>> 10.2374  ff_hscale8to15_4_ssse3
>>  8.7581  ff_hscale14to15_4_ssse3
>>  7.5900  ff_rgb24ToY_avx
>>  7.1143  rgb24ToUV_half_c
>>  4.8434  chrRangeToJpeg_c
>>  4.7945  BC_Xfer::xfer_rgb888_to_bgr8888(unsigned int, unsigned int)
>>  2.0201  ff_yuv2plane1_8_avx
>> When setting format to RGBA 8bit:
>> 16.3639  yuv2rgbx32_1_1_c
>> 14.8711  __memmove_avx_unaligned_erms   [ in libc-2.31.so ]
>> 10.0083  ff_hscale8to15_4_ssse3
>>  9.1448  lumRangeToJpeg_c
>>  8.7119  ff_rgbaToY_avx
>>  8.5619  ff_hscale14to15_4_ssse3
>>  8.2640  rgb32ToUV_half_c
>>  5.1650  BC_Xfer::xfer_rgbx8888_to_bgr8888(unsigned int, unsigned int)
>>  5.1056  chrRangeToJpeg_c
>>  1.9289  ff_yuv2plane1_8_avx
>> When setting format to RGB-Float:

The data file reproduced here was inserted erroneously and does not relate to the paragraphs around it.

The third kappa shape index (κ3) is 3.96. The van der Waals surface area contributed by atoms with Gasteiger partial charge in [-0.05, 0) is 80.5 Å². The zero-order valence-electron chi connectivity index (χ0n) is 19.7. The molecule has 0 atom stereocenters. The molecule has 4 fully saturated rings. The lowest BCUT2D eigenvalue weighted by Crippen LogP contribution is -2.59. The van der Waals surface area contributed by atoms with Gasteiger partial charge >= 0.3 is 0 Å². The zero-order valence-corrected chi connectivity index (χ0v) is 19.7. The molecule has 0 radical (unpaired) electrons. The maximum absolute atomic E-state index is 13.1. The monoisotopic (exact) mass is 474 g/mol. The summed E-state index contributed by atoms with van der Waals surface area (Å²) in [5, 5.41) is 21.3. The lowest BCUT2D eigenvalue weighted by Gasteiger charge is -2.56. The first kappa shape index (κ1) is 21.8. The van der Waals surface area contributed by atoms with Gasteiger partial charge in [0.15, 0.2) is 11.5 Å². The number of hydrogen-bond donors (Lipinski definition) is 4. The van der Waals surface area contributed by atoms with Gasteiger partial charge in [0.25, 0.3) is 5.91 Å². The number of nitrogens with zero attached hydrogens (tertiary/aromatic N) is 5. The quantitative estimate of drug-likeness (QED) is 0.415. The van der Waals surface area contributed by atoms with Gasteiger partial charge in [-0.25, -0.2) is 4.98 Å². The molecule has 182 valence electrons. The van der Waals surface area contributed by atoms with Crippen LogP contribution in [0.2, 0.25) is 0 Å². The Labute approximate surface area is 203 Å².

>> 15.7817  BC_Xfer::xfer_rgba_float_to_rgba16161616(unsigned int, unsigned int)
>> 15.4870  BC_Xfer::xfer_rgba8888_to_rgba_float(unsigned int, unsigned int)
>> 12.9261  rgb64LEToY_c
>>  7.4284  __memmove_avx_unaligned_erms   [ in libc-2.31.so ]
>>  6.6232  av_pix_fmt_desc_get
>>  6.0252  rgb64LEToUV_half_c
>>  3.7100  yuv2rgbx32_1_1_c
>>  2.9902  BC_Xfer::xfer_rgbx_float_to_bgr8888(unsigned int, unsigned int)
>>  2.1572  ff_hscale8to15_4_ssse3
>>  2.0333  lumRangeToJpeg_c
>>  1.8625  ff_hscale16to15_4_ssse3
>> During rendering, two of eight cores were at 70-85% (according to htop). As
>> none reached 100% alone, but the sum is above 100%, I'm not really sure
>> whether rendering is currently CPU bound or rather memory bound. If someone
>> knows a good tool how to discriminate between these two bounds, please tell
>> me! In case this should be CPU bound, multithreading in this part of the
>> code might help, as I have (more than) 6 idling CPU cores left on this
>> machine ;)
>> With RGBA 8bit transcoding (i.e. rendering a timeline consisting of a